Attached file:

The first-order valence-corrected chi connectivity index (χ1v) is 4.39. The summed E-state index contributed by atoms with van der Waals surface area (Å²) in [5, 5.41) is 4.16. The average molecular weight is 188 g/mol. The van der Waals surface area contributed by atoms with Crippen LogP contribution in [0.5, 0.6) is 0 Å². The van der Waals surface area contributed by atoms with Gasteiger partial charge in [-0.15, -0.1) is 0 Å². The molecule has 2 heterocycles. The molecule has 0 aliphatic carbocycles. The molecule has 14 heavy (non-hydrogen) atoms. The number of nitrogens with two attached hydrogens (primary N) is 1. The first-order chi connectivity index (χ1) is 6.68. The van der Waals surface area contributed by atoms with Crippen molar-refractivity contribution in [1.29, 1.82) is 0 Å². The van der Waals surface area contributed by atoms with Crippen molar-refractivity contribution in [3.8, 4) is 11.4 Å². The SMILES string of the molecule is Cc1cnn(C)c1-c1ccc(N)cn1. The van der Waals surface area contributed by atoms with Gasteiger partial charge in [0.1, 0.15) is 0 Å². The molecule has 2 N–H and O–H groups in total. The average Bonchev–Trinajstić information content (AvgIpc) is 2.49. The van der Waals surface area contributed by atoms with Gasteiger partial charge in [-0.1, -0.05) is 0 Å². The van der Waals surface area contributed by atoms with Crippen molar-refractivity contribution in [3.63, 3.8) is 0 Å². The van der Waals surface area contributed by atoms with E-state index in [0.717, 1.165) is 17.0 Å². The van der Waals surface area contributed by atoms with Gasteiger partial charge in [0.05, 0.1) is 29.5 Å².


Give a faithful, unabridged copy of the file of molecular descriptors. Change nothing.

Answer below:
The first-order valence-corrected chi connectivity index (χ1v) is 4.39. The summed E-state index contributed by atoms with van der Waals surface area (Å²) in [5, 5.41) is 4.16. The average molecular weight is 188 g/mol. The van der Waals surface area contributed by atoms with Crippen LogP contribution in [0.5, 0.6) is 0 Å². The van der Waals surface area contributed by atoms with Gasteiger partial charge in [-0.15, -0.1) is 0 Å². The molecule has 2 heterocycles. The molecule has 0 aliphatic carbocycles. The molecule has 14 heavy (non-hydrogen) atoms. The number of nitrogens with two attached hydrogens (primary N) is 1. The first-order chi connectivity index (χ1) is 6.68. The van der Waals surface area contributed by atoms with Crippen molar-refractivity contribution in [1.29, 1.82) is 0 Å². The van der Waals surface area contributed by atoms with Crippen molar-refractivity contribution in [3.8, 4) is 11.4 Å². The SMILES string of the molecule is Cc1cnn(C)c1-c1ccc(N)cn1. The van der Waals surface area contributed by atoms with Gasteiger partial charge in [0.1, 0.15) is 0 Å². The molecule has 2 N–H and O–H groups in total. The average Bonchev–Trinajstić information content (AvgIpc) is 2.49. The van der Waals surface area contributed by atoms with Gasteiger partial charge in [-0.1, -0.05) is 0 Å². The van der Waals surface area contributed by atoms with Crippen molar-refractivity contribution in [3.63, 3.8) is 0 Å². The van der Waals surface area contributed by atoms with E-state index in [0.717, 1.165) is 17.0 Å². The van der Waals surface area contributed by atoms with Gasteiger partial charge in [0.05, 0.1) is 29.5 Å².